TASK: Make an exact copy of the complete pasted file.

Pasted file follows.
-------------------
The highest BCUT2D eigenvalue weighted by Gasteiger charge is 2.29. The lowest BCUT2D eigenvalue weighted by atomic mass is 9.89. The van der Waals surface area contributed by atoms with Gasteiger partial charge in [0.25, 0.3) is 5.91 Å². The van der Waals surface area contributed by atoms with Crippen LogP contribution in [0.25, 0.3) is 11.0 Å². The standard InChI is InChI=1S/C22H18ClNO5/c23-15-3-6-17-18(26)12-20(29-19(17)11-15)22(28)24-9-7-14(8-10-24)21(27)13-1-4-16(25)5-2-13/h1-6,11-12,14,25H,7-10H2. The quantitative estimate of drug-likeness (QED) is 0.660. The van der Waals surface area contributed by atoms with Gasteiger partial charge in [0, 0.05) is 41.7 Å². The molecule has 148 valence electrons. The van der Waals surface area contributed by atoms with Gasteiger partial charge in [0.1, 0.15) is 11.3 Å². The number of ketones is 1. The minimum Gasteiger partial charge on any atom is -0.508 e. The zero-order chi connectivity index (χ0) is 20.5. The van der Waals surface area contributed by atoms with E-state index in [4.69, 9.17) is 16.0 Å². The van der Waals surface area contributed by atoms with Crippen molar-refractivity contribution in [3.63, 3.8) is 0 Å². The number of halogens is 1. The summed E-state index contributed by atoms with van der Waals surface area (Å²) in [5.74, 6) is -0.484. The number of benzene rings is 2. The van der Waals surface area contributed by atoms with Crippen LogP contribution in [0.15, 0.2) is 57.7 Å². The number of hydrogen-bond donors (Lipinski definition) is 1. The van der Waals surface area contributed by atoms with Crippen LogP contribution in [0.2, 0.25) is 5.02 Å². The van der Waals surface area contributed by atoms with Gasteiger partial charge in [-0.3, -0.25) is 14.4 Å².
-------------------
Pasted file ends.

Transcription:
The highest BCUT2D eigenvalue weighted by Gasteiger charge is 2.29. The lowest BCUT2D eigenvalue weighted by atomic mass is 9.89. The van der Waals surface area contributed by atoms with Gasteiger partial charge in [0.25, 0.3) is 5.91 Å². The van der Waals surface area contributed by atoms with Crippen LogP contribution in [0.25, 0.3) is 11.0 Å². The standard InChI is InChI=1S/C22H18ClNO5/c23-15-3-6-17-18(26)12-20(29-19(17)11-15)22(28)24-9-7-14(8-10-24)21(27)13-1-4-16(25)5-2-13/h1-6,11-12,14,25H,7-10H2. The quantitative estimate of drug-likeness (QED) is 0.660. The van der Waals surface area contributed by atoms with Gasteiger partial charge in [0, 0.05) is 41.7 Å². The molecule has 148 valence electrons. The van der Waals surface area contributed by atoms with Gasteiger partial charge in [0.1, 0.15) is 11.3 Å². The number of ketones is 1. The minimum Gasteiger partial charge on any atom is -0.508 e. The zero-order chi connectivity index (χ0) is 20.5. The van der Waals surface area contributed by atoms with E-state index in [4.69, 9.17) is 16.0 Å². The van der Waals surface area contributed by atoms with Crippen molar-refractivity contribution in [3.63, 3.8) is 0 Å². The number of halogens is 1. The summed E-state index contributed by atoms with van der Waals surface area (Å²) in [5.74, 6) is -0.484. The number of benzene rings is 2. The van der Waals surface area contributed by atoms with Crippen LogP contribution in [0.15, 0.2) is 57.7 Å². The number of hydrogen-bond donors (Lipinski definition) is 1. The van der Waals surface area contributed by atoms with Crippen LogP contribution in [0.2, 0.25) is 5.02 Å². The van der Waals surface area contributed by atoms with Gasteiger partial charge in [-0.3, -0.25) is 14.4 Å².